Physicists Made Quantum Teleportation Underwater for the First Time
Quantum Teleportation | Chinese scientists successfully transmitted the information between two entangled particles through seawater, a type of quantum communication for the first time underwater.
In this concept demonstration experiment, the information was transmitted through a 3.3-meter seawater tank. But scientists estimate they could use this technique to send secure information at a distance of nearly 900 meters through open water.
“People talked about the idea of underwater quantum communication before, but I do not know anyone who did a similar experiment,” said Devin Powell of New Science, Thomas Jennewein of the University of Waterloo, Canada.
“An obvious application could be a submarine that wants to remain submerged, but to communicate safely.”
This is a great achievement because of quantum communication – known as quantum teleportation – promises people the possibility of transmitting messages protected by curiosity eyes by using the laws of physics. This is extreme encryption. It is based on the idea of quantum inseparability – a strange phenomenon called Einstein “remote sinister.” In short, quantum inseparability is achieved when two particles become inextricably linked to each other so that whatever happens to one of them, it will automatically affect each other no matter how far apart they are. Through this mechanism, scientists have already “teleported” information at great distances through the optical fibre and even through the open space.
At the start of this year, a separate team of Chinese researchers managed to use quantum inseparability to teleport information to a satellite on Earth’s orbit over a distance of more than 500 km. But so far no one has done the same thing in the water, which is known for the fact that it diffuses everything we try to radiate through it. You just have to think about how a laser pointer lights in air and water. For this experiment, researchers at Shanghai Jiao Tong University have filled a 3-meter water tank in the Yellow Seawater.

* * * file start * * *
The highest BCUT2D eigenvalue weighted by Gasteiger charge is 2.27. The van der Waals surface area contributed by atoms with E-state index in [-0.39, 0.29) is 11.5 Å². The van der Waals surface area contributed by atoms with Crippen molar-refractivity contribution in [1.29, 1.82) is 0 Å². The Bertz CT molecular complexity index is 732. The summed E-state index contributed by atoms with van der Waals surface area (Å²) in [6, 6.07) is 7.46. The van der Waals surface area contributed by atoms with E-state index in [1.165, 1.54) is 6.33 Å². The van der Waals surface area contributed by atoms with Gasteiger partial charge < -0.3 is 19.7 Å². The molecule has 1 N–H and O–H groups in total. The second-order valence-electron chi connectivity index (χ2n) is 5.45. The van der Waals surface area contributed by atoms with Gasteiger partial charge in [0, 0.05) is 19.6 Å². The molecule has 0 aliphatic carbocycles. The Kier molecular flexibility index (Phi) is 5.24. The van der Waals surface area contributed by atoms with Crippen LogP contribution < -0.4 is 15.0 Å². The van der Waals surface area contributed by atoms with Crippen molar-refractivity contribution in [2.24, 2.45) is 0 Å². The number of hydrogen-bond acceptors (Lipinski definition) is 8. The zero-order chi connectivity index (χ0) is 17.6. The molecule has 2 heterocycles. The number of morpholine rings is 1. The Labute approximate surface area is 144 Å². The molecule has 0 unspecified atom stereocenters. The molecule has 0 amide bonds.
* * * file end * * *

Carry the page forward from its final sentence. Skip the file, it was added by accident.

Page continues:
Then they created a pair of inseparable photons by pulling a beam of light through a crystal. Regardless of the polarization of one of the photons, the other automatically received the opposite polarization. These particles were placed at opposite ends of the reservoir, after which the team showed that, although separated by meters of seawater, they could transmit the information accurately to each other in 98 per cent of the cases.
“Our results confirm the possibility of a quantum channel in water, which is the first step towards underwater quantum communication,” researchers write in The Optical Society.
It is only at an early stage, and it is important not only that other teams reproduce this result now but also see if the same can be done over long distances through seawater not only a reservoir. Team calculations predict that it would be possible to achieve quantum communication through open water at a distance of 885 meters using photons. But New Scientist reports that other groups have calculated an underwater quantum communication limit of just 120 meters.
“Because ocean water absorbs light, expanding this is difficult to achieve,” said Powell, Jeffrey Uhlmann of the University of Missouri, Colombia, USA.
How hard we can extend this underwater quantum communication remains to be seen, at this stage, the researchers have shown that this is possible. It is just a matter of time until the limits begin to expand. The research was published in the Optical Society.
Quantum teleportation is a process by which quantum information (e.g., the well-determined state of an atom or photon) can be transmitted from one place to another through classical communication and a pre-existing quantum inseparability between the emitter and the receiver. Since it depends on classical communication, quantum teleportation cannot be used for the transfer or communication of superluminal speed data.
Apart from names, there is no link between quantum teleportation and teleportation in science fiction. Quantum teleportation is a transfer of information; it is not a form of transport but communication.
It is a way to transfer a quantum bit from one place to another without carrying a physical particle. This process can not be used to make copies of a system. In May 2014, a TU Delft University Researchers team published the study “Unconditional Quantum Teleportation between Distant Solid State Quantum Bits,” claiming that it managed to beam data between qubits over a distance of 3m with a 100% accuracy.
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